MARJAH, Afghanistan - U.S. and Afghan forces have taken control of the main roads, bridges and government centres of the Taliban haven of Marjah, the top Marine commander in southern Afghanistan said Thursday, though he added that pockets of insurgents remain.
"I'd say we control the spine" of the town, Brig. Gen. Larry Nicholson told The Associated Press as he inspected the Marines' front line in the north of the town. "We're where we want to be."
After six days of a massive NATO offensive, Marines and their Afghan counterparts succeeded in their initial military objectives, he said: They now control all access points into town, the government centres and the main markets, and the key roads that crisscross the 80-square-mile (200-square-kilometre) area.
As Nicholson spoke, bursts of heavy machine-gunfire in the near distance highlighted that insurgents still hold terrain less than a mile (kilometre) away.
"Everyday, there's not a dramatic change, it's steady," he said, noting that fighting continues to erupt.
The offensive is the biggest since the 2001 U.S.-led invasion of Afghanistan, and a test of President Barack Obama's strategy for reversing the rise of the Taliban while protecting civilians.
Five NATO service members and one Afghan soldier have been killed since the attack on the town, the hub of the Taliban's southern logistics and drug-smuggling network, began Saturday.
U.S. Marines pummeled insurgents with mortars, sniper fire and missiles as gunbattles intensified during the day. Enemy fighters fired back with rocket-propelled grenades.
Senior Marine officers say they have intelligence showing that more than 120 insurgents have been killed since the fighting began, but Nicholson would not discuss that number. Afghan officials have said more than 40 militants have been killed.
However, "several hundred" fighters have probably regrouped and will try resist the Marines' advance against their strongholds in the coming days, Nicholson added.
The increasingly accurate fire from snipers - and strong intelligence on possible suicide bomber threats - indicates that insurgents from outside Marjah are still operating within the town, he said.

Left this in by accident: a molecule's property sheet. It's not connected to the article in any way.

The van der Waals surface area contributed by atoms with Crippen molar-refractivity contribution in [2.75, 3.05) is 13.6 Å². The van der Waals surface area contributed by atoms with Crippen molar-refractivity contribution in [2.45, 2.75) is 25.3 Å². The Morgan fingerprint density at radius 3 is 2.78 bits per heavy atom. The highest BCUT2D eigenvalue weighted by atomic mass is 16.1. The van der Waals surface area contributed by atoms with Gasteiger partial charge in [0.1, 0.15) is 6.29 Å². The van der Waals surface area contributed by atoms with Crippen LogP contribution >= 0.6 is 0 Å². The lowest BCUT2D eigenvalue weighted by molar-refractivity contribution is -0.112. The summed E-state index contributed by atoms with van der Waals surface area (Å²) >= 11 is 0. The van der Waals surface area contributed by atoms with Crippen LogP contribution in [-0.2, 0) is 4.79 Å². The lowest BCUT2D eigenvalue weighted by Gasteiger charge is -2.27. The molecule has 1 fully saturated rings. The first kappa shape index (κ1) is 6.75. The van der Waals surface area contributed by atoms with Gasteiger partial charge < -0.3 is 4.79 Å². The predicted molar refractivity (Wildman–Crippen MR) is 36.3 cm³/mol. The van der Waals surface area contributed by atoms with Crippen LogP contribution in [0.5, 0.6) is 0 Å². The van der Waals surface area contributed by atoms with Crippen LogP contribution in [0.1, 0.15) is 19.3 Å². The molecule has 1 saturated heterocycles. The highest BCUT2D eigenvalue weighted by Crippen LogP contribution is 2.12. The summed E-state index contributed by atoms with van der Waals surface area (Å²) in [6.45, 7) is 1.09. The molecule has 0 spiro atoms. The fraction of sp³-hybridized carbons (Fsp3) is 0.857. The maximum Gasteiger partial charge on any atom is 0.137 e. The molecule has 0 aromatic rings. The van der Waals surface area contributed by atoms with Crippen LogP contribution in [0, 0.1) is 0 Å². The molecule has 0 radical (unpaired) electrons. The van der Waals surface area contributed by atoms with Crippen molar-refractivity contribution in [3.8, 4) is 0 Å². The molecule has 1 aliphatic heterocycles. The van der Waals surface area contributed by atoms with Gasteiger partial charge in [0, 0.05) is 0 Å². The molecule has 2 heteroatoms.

But there were also pockets of calm Thursday. Some families could be seen coming back to their homes, their donkeys laden down with their belongings, in a sign that some civilians believed the fighting is over in zones secured by NATO troops.
Several storekeepers reopened their shops in the bullet-riddled bazaar in the northern part of town, as customers lined up to buy goods for the first time in nearly a week.
As Marines and Afghan soldiers press their offensive in Marjah, they have been forced to hold their fire because insurgents are shooting from inside or next to mud-walled compounds where civilians are present - and restraint slows their advance.
On Thursday, Brig. Gen. Mohiudin Ghori, Nicholson's Afghan counterpart, condemned the insurgents' use of women and children as human shields during the fighting.
"We've seen children terrified, crying in front of doorways," just before a Taliban shoots from behind them, Ghori said. "It's outrageous."
NATO has confirmed 15 civilian deaths in the operation. Afghan rights groups say at least 19 have died.
One Marjah farmer said the Taliban forced their way into his home and used it to fire on the troops.
"We couldn't do anything when one of them was forcing his way into our house. What could we do?" said Sayed Wakhan, a sunburnt, middle-aged opium poppy farmer in northern Marjah.
But Wakhan, who spoke to reporters as he mixed mud to make repairs on his house, also said he didn't trust the government forces who now occupy his neighbourhood.
"I have suffered at the hands of police, and I don't like the international forces coming into our area," he spat out. His vitriol was a reminder of the tough job ahead for NATO and Afghan authorities in winning over locals used to an uneasy peace under the Taliban.
The troops have to go to great lengths to identify who the insurgents are. Marines stopped one man Thursday as he exited a compound from which they'd been receiving fire, but he had no weapon. So they ran a quick test on his hands and found gunpowder residue.
That was what they needed to arrest him. Soldiers tied his hands behind his back and covered his face with a shawl while he sat cross-legged on the ground waiting to be hauled away.
Once the town of 80,000 people is secure, NATO plans to rush in civil administrators to revive schools, health clinics and electricity in hopes of winning public support to discourage the Taliban from returning.
In another sign of the difficulty that NATO faces in trying to reverse the rise of militants, eight Afghan army officers defected to the Taliban in another province, a police official said.
The policemen abandoned their posts in central Wardak province's Chak district and joined with Taliban militants in the area, Mirza Khan, deputy provincial police chief, said Thursday. He said one of the officers had previous ties with the Taliban. The incident is being investigated.
Taliban spokesman Zabiullah Mujahid confirmed the defection, saying, "These policemen came on their own and told us they want to join with the Taliban. Now they are with us."
Associated Press writers Rahim Faiez in Helmand province, and Tini Tran and Heidi Vogt in Kabul, contributed to this report.